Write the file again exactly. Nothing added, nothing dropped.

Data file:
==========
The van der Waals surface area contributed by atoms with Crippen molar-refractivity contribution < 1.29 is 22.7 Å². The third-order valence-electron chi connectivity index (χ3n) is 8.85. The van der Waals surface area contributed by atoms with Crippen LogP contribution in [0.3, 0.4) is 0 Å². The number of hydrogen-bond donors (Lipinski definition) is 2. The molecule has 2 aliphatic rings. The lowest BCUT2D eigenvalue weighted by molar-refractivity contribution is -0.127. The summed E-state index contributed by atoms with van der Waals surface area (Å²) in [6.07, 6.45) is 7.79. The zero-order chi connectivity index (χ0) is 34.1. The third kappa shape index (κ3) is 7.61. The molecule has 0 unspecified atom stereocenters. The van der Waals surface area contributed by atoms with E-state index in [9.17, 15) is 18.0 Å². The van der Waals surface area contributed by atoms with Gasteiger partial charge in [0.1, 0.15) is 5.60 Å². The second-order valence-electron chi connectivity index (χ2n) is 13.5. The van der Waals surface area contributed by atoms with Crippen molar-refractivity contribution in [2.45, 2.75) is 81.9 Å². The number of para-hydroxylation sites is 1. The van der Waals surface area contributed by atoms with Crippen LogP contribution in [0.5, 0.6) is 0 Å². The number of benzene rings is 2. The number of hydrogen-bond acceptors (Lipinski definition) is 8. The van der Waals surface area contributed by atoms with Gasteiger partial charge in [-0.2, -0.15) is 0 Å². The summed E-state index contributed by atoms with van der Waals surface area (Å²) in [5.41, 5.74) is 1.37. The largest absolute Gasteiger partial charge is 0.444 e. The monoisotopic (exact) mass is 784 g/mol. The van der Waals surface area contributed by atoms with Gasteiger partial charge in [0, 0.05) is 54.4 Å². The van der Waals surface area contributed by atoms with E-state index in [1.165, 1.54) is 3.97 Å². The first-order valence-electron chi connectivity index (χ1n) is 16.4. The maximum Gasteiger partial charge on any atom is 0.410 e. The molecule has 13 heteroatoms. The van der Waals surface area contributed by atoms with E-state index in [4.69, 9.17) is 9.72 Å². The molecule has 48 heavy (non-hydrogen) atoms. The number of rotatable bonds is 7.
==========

The van der Waals surface area contributed by atoms with Crippen molar-refractivity contribution < 1.29 is 22.7 Å². The third-order valence-electron chi connectivity index (χ3n) is 8.85. The van der Waals surface area contributed by atoms with Crippen LogP contribution in [0.3, 0.4) is 0 Å². The number of hydrogen-bond donors (Lipinski definition) is 2. The molecule has 2 aliphatic rings. The lowest BCUT2D eigenvalue weighted by molar-refractivity contribution is -0.127. The summed E-state index contributed by atoms with van der Waals surface area (Å²) in [6.07, 6.45) is 7.79. The zero-order chi connectivity index (χ0) is 34.1. The third kappa shape index (κ3) is 7.61. The molecule has 0 unspecified atom stereocenters. The van der Waals surface area contributed by atoms with E-state index in [9.17, 15) is 18.0 Å². The van der Waals surface area contributed by atoms with Gasteiger partial charge in [0.1, 0.15) is 5.60 Å². The second-order valence-electron chi connectivity index (χ2n) is 13.5. The van der Waals surface area contributed by atoms with Crippen molar-refractivity contribution in [2.45, 2.75) is 81.9 Å². The number of para-hydroxylation sites is 1. The van der Waals surface area contributed by atoms with Crippen LogP contribution in [0.5, 0.6) is 0 Å². The number of benzene rings is 2. The number of hydrogen-bond acceptors (Lipinski definition) is 8. The van der Waals surface area contributed by atoms with Gasteiger partial charge in [-0.2, -0.15) is 0 Å². The summed E-state index contributed by atoms with van der Waals surface area (Å²) in [5.41, 5.74) is 1.37. The largest absolute Gasteiger partial charge is 0.444 e. The monoisotopic (exact) mass is 784 g/mol. The van der Waals surface area contributed by atoms with Gasteiger partial charge in [0, 0.05) is 54.4 Å². The van der Waals surface area contributed by atoms with E-state index in [1.165, 1.54) is 3.97 Å². The first-order valence-electron chi connectivity index (χ1n) is 16.4. The maximum Gasteiger partial charge on any atom is 0.410 e. The molecule has 13 heteroatoms. The van der Waals surface area contributed by atoms with E-state index in [4.69, 9.17) is 9.72 Å². The molecule has 48 heavy (non-hydrogen) atoms. The number of rotatable bonds is 7.